It’s getting warmer down at the bottom of the world.
As the global climate heats up, some of the great ice sheets and glaciers in Antarctica are melting, a few of them rapidly. One, East Antarctica’s Denman glacier, has retreated nearly 3 miles in just the past 22 years, according to a new study.
Researchers are concerned that the shape of the ground surface under the ice sheet could make it even more susceptible to a climate-driven collapse. “If fully thawed, the ice in Denman would cause sea levels worldwide to rise almost 5 feet,” the University of California-Irvine said in a statement.
“East Antarctica has long been thought to be less threatened (than West Antarctica), but as glaciers such as Denman have come under closer scrutiny by the cryosphere science community, we are now beginning to see evidence of potential marine ice sheet instability in this region,” said study co-author Eric Rignot, a scientist at the University of California-Irvine.
The cryosphere includes all of the world’s frozen places.
“The ice in West Antarctica has been melting faster in recent years, but the sheer size of Denman glacier means that its potential impact on long-term sea-level rise is just as significant,” he added.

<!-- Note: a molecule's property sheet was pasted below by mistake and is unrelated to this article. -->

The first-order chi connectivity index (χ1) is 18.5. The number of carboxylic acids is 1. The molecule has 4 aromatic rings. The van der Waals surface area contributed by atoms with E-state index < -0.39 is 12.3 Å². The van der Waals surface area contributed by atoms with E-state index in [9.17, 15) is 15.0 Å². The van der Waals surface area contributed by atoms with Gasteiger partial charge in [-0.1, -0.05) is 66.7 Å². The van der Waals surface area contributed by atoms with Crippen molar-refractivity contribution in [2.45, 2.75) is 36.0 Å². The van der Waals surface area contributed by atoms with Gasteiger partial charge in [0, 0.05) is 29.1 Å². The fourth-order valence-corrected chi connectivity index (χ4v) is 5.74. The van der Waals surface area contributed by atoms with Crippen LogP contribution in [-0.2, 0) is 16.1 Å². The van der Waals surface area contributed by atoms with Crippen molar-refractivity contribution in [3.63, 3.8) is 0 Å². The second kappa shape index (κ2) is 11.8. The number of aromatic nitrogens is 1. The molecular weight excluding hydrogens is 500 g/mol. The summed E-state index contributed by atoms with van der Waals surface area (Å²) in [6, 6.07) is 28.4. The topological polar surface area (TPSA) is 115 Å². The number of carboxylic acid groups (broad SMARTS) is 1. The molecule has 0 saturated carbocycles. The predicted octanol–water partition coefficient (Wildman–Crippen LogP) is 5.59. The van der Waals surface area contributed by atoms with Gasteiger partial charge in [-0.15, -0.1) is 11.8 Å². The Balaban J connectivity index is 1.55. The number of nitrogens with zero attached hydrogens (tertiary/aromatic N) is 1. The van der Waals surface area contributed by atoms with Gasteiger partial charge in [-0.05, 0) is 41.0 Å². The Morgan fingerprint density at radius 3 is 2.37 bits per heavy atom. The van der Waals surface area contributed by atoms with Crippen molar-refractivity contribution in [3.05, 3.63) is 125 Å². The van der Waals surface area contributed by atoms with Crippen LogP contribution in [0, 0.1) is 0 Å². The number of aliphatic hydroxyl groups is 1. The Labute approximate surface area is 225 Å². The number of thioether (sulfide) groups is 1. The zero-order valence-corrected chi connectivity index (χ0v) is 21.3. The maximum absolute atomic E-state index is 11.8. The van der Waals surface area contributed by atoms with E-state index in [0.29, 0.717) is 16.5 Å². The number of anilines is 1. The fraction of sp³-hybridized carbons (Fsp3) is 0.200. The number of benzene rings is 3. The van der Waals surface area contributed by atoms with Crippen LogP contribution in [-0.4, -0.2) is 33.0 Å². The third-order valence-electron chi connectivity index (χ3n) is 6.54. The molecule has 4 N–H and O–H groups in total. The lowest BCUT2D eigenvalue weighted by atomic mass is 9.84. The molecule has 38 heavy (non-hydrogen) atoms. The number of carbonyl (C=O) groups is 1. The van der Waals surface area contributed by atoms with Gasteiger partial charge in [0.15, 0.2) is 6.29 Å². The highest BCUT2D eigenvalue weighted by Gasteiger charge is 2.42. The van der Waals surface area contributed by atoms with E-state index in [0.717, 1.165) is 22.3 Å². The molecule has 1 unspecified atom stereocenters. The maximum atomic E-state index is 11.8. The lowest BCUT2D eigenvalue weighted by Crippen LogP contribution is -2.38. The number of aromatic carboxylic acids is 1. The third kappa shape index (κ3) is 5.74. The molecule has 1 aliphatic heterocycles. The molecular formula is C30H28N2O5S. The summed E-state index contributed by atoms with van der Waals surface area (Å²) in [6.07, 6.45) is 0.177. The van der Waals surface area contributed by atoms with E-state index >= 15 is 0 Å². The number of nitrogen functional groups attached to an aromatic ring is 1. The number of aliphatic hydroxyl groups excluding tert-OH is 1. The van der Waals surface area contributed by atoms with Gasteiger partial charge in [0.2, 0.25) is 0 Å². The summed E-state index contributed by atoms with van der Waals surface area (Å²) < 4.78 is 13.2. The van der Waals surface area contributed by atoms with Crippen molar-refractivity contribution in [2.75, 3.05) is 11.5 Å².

Sea-level rise is one of the main effects of human-caused climate change. It’s important here in the United States because almost 40% of the U.S. population lives in relatively high population-density coastal areas, where sea level plays a role in flooding, shoreline erosion and hazards from storms, according to the National Oceanic and Atmospheric Administration.
And globally, eight of the world’s 10 largest cities are near a coast, the United Nations’ Atlas of the Oceans reports.
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Overall, NOAA said that global sea levels have risen about 8 to 9 inches since 1880, and about a third of that is coming in just the last two and a half decades. Most of that rise is because of meltwater from glaciers and ice sheets and the expansion of seawater as it warms.
The Denman glacier experienced a loss of 268 billion tons of ice from 1979 to 2017, according to the study. Researchers used radar data from aboard a satellite to measure the ice loss.
“Because of the shape of the ground beneath Denman’s western side, there is potential for rapid and irreversible retreat, and that means substantial increases in global sea levels in the future,” said study lead author Virginia Brancato of NASA’s Jet Propulsion Laboratory.
Richard Alley, a Penn State University glaciologist who was not involved in the study, told the Washington Post that “this study provides additional evidence that, based on current knowledge, we cannot exclude at least a slight possibility of much more sea-level rise than the most-likely value in (Intergovernmental Panel on Climate Change) projections.”
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